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Posts Tagged ‘Zizek’

The Greece election through the prism of world history

June 19, 2012 Leave a comment

I have been reading Stathis Gourgouris “A Quick Assessment of the Electoral Situation”, which is a very interesting take on the outcome of the election in Greece. It is interesting because, for some reason, Gourgouris wants to analyze the events solely within the realm of politics; which is to say he places the events in Greece entirely within the limits of a dying domestic parliamentary democracy. No doubt most people see this as a mere “election outcome”, so the piece is useful in that sense as meaningful political analysis; but it is also disappointing as it brings nothing new to the table. For me, it is an example of mainstream punditry worming its way into social criticism — focusing our attention precisely on the least important aspect of what has occurred.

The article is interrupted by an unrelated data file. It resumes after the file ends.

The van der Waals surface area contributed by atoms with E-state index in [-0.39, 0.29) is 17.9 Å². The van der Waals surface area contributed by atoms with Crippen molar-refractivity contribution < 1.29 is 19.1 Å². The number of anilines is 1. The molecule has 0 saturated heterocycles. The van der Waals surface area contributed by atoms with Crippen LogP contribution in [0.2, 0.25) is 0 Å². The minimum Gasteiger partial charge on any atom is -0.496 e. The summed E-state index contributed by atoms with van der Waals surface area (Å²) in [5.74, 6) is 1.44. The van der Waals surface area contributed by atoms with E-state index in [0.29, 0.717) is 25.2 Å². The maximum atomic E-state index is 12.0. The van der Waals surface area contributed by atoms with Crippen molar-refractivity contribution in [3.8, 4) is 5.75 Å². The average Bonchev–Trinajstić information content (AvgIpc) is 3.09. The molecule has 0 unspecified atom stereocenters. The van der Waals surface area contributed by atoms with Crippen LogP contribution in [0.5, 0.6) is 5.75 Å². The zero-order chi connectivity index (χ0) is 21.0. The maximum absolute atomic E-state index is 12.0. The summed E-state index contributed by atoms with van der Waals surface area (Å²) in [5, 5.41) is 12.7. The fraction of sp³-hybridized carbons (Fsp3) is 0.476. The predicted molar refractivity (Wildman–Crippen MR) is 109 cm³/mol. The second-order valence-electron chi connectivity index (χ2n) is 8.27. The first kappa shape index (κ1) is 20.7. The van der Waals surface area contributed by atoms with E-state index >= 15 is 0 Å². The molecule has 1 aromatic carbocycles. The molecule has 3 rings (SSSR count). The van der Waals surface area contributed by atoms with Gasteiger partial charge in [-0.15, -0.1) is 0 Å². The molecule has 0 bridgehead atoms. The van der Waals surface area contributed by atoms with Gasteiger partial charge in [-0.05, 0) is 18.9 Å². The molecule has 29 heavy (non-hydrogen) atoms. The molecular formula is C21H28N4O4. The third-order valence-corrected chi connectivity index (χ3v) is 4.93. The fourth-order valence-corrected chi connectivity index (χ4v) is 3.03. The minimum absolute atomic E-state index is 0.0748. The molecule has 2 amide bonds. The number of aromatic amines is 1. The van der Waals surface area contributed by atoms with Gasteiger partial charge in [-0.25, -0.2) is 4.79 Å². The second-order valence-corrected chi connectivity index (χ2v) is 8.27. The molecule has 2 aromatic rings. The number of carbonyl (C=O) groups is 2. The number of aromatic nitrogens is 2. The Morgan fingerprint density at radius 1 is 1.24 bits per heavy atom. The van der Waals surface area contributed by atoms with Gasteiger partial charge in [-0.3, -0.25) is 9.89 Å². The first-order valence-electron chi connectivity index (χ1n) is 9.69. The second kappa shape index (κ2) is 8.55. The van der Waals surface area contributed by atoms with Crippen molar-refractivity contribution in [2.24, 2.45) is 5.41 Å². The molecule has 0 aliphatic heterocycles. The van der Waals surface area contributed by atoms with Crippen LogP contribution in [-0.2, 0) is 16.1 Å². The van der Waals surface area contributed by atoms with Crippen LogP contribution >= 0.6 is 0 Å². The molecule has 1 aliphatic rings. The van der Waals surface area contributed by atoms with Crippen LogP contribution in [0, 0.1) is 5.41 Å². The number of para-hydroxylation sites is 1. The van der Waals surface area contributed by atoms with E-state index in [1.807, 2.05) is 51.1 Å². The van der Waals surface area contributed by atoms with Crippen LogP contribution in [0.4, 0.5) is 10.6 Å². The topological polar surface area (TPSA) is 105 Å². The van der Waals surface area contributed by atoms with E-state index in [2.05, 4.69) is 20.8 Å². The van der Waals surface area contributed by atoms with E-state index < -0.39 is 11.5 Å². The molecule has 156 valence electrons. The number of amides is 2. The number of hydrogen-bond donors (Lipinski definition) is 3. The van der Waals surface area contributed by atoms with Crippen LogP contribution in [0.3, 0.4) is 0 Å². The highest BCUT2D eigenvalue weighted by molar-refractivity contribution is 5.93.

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Professor Kliman’s “Radical” Critique of David Graeber and the Occupy Movement

May 5, 2012 44 comments

Or, why Zizek believed, ‘We must not succumb to the temptation to act’

Between Kliman’s critique of the Occupy movement, Ollman’s critique of Marx on working class consciousness and Zizek’s critique of Negri, I notice something of a pattern. Ollman in his piece, which I examined in my last blog, argues “between determining conditions and determined response is the class consciousness of the actors”. Action without this class consciousness is insufficient to accomplish the revolutionary project.

Similarly, in his 2001 critique of Negri, Zizek warns us not to yield to the temptation to act without questioning the hegemonic ideological coordinates because, as he argues,

“If, today, one follows a direct call to act, this act will not be performed in an empty space”.

The space within which we act is dominated by the “liberal-parliamentary consensus” where the only rule is “say and write whatever you want-on condition that what you do does not effectively question or disturb the predominant political consensus.” To act against existing social relations without calling into question the political expression of these social relations is not sufficient.

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